“The brave find a home in every land.”
One week ago, I led the first meeting of The Academy‘s new Operational Team, comprised of equal parts administrative staff from our previous two schools.
I started with an odd question, particularly since the new school came into being just a few weeks ago: Are we in the glory days of The Academy? While I asked the question rhetorically, in the past five months since announcing our new school, I’ve come across four different perspectives – syndromes, really – out of which people usually answer:
- Those with Founders Syndrome tend to think the question is a silly one even to ask; it’s been downhill from the very beginning when things were small, simple, and good, and this is just a continuing stumble away from that path.
- Those with Separatist Syndrome argue we were better off separated and should never have done this in the first place; after all, there’s just no way things can possibly be as good together as the good that we once had apart.
- Those with Fatalist Syndrome are not nearly as vocal, but for no real good reason, they genuinely believe the whole thing was over before it started; the end is near, they think, and it’s just a matter of time.
- Those with Futurist Syndrome come from the perspective that the past counts for little to nothing; the only real good that is going to come from any of this lies in the days to come.
Lest we think one of these is right, I would suggest none is; in fact, the Scriptures would seem to caution us against adopting any of these perspectives. Consider:
Ecclesiastes 7 pushes back on the Founders and the Separatists: “Say not, ‘Why were the former days better than these?’ For it is not from wisdom that you ask this” (verse 10). Things change: people are different, places are different, needs are different, culture is different, times are different. This doesn’t mean that God has changed and is different as well, but the Scriptures remind us that, even in his constancy, he is always doing something new. Our role is to respond accordingly (see Psalm 98:1).
So much of the Bible argues against the Fatalist view that it seems silly to even list Scripture to make the point. Suffice it to say, the covenantal story of God’s redemption of a fallen creation, renewed over and over again throughout history with a people so unworthy of such renewal, would seem to banish any kind of fatalist idea. There is no precedent or permission to be fatalistic because God is anything but.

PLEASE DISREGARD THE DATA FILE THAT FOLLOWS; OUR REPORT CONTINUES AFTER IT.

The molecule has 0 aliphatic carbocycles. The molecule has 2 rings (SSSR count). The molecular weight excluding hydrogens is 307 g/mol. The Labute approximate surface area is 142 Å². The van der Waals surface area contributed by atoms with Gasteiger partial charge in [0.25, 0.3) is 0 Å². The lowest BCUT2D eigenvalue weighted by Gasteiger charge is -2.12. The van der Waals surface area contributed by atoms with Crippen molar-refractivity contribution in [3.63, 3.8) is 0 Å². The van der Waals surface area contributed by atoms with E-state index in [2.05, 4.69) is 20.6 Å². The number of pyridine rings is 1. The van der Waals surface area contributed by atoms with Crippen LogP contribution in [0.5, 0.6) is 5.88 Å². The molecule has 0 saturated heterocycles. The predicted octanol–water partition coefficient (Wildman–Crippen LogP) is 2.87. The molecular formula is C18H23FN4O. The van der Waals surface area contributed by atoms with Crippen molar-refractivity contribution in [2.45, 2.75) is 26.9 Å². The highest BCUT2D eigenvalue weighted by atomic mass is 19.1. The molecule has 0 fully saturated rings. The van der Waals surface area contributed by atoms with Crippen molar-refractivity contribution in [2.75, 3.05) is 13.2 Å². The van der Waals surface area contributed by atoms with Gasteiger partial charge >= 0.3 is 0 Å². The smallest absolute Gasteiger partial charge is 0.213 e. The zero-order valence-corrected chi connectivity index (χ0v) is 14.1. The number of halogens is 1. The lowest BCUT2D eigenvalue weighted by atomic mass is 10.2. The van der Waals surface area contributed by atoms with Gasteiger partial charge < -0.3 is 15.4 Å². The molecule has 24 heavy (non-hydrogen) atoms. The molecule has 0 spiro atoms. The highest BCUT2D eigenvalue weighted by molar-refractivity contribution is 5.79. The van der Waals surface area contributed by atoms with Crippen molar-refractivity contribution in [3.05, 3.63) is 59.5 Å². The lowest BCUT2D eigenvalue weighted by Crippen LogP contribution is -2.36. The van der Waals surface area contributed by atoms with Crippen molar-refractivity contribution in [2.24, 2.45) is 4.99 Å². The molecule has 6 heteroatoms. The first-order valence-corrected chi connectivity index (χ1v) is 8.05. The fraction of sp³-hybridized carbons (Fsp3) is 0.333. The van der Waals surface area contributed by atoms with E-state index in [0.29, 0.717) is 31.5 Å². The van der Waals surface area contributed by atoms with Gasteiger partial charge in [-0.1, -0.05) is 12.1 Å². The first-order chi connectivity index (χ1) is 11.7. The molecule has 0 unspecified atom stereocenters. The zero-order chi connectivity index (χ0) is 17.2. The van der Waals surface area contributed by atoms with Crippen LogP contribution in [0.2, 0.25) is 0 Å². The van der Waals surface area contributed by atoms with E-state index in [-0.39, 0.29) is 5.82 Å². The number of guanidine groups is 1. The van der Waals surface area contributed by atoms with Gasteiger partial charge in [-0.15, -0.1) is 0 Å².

Concerning the Futurist perspective, Proverbs 22:28 is succinct in its caution not to diminish the past (“Do not move the ancient landmark that your fathers have set”), nevermind the majority of the Old Testament’s example after example of what happens when one generation forgets the former. And I’m not convinced that what many consider to be the most futurist book in the Bible (Revelation) didn’t hold plenty of meaning at the time for John’s audience suffering under the persecution of Domition during the late first century.
So what’s an alternative to being Founders, Separatists, Fatalists, or Futurists? I’d like to suggest we become “Faithfulists” instead.
In thinking of an illustrative biblical character, it’s hard to do better than Caleb as an example of a “Faithfulist.” In the Old Testament story of the spies sent to explore the Promised Land, the Bible says that Caleb didn’t choose to cower to the brutal realities of strong people present in the land in large and fortified cities (Numbers 13:28). Contrast his response with that of the spies, who quaked in fear, alarming the people and concluding, “We are not able to go up against the people, for they are stronger than we are” (Numbers 13:31), for it “is a land that devours its inhabitants, and all the people that we saw in it are of great height” (Numbers 13:32).
There were two extremes to the spies’ disobedient response:
- Reticent unbelief (extreme caution/fear) that initially paralyzed them (see Numbers 13:31-33)
- Presumptuous unbelief (overconfidence/carelessness) with which they later tried to make up for their original fear (see Numbers 14:44)
The results of both did not turn out well. The dichotomy of decision merited vastly different outcomes – the death of an entire generation of people just outside the Promised Land and Caleb’s (and Joshua’s) entry into it. Caleb received what he had been promised because of his faith in Who had promised (see Joshua 14). He was brave, and as the Roman poet Ovid eloquently points out, “The brave find a home in every land.”
Brave is what Faithfulists are; believe – in God and enough to do what he asks – is what Faithfulists do; a home in every land is just the beginning of the Faithfulist’s reward.
(Art: The Grapes from the Promised Land, Nicolas Pussin, 1660-1664)